Student behavior problems that once blighted life on the John Gray High School campus appear to be decreasing, according to statistics from the school.

The total number of school days lost to exclusions is down from 1,083 in the 2014/15 academic year to 428 in the last school year. The number of exclusion incidents is also down from 319 to 200 over the same time period.

Students are typically excluded from school for anything from a day to a week as a disciplinary measure for a variety of serious offenses, ranging from assault on another student, verbal abuse of an adult, or incidents involving alcohol or drugs.

Problems with student behavior were highlighted in a 2012 consultant’s report, which suggested staff were essentially “firefighting.” The report indicated a small minority of students influenced by “criminal intent and drug abuse” were having a disproportionate effect throughout the school, allowing other students to exploit the “sense of crisis” and disrupt learning.

School principal Jon Clark, who arrived in February 2016, said things were improving dramatically. He insisted the school was not taking a more lenient approach and that the figures represented a clear and genuine improvement in student behavior.

“We have had less serious incidents and less days lost to suspension in total,” he said.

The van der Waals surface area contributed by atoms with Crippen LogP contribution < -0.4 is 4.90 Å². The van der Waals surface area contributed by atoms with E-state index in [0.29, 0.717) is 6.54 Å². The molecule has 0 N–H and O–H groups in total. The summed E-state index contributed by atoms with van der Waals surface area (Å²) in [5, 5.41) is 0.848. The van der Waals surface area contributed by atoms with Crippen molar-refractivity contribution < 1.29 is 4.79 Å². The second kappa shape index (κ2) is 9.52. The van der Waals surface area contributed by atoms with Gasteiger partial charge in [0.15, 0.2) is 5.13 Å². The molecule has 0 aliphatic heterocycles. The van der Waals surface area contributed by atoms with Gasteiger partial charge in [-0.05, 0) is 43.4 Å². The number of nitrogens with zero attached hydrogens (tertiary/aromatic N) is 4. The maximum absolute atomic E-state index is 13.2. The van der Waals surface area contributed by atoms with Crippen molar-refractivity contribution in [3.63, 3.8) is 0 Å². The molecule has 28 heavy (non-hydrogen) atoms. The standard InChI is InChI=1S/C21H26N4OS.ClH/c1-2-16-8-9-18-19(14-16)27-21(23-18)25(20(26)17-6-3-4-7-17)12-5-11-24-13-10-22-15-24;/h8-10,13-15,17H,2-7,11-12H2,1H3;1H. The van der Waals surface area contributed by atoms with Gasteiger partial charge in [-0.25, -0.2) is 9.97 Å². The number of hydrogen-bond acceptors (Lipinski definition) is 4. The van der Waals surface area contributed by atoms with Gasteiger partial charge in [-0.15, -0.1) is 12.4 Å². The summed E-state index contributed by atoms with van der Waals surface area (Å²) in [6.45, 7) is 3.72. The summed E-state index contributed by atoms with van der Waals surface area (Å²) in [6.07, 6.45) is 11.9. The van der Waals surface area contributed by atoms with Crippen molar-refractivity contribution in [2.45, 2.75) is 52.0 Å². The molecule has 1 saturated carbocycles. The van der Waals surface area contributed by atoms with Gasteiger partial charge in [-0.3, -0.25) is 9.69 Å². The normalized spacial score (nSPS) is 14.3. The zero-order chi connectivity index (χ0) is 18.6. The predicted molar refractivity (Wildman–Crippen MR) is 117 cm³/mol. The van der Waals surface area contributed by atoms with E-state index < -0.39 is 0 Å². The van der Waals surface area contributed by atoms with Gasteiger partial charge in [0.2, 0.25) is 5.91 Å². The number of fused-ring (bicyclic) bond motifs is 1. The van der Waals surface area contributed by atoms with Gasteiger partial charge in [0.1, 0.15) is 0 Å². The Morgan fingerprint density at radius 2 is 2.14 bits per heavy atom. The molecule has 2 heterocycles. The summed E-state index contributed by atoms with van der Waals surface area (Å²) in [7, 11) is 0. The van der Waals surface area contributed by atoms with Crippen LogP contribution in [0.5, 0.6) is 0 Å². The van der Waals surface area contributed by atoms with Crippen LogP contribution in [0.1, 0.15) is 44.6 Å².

Armed police were called to the school in September after a fight ended up with one boy suffering a head injury and three students being excluded.

Mr. Clark said such incidents still occurred occasionally but were increasingly rare.

“You will never avoid it completely,” he said.

“There are certain incidents that are non-negotiable and the students involved were excluded. The important thing is that when they come back we do the proper restorative work and help ensure it doesn’t happen again.”

In this case, he said, the boys involved in the fight were brought into school with their parents and staff helped mediate a truce.

He said addressing the root cause of conflicts like this had helped keep recurring incidents down.

He also credited the Positive Behavior Intervention System with impacting the school climate.

The system has involved establishing a leadership team at the school, a cross-section of cleaners, bus drivers, security staff and teachers, who are responsible for encouraging and rewarding good behavior.

He also seeks marginal gains through seemingly small changes. Senior staff greet the children off the bus every morning. Data analysts look at the times and locations of offenses to find and address patterns driving bad behavior. School report cards now carry a grade for “Attitude to learning.”

“I think these small things can add up to a big difference,” he said.

“We have 1,060 kids on site. There are always going to be confrontations, [but] the majority are solved peacefully.”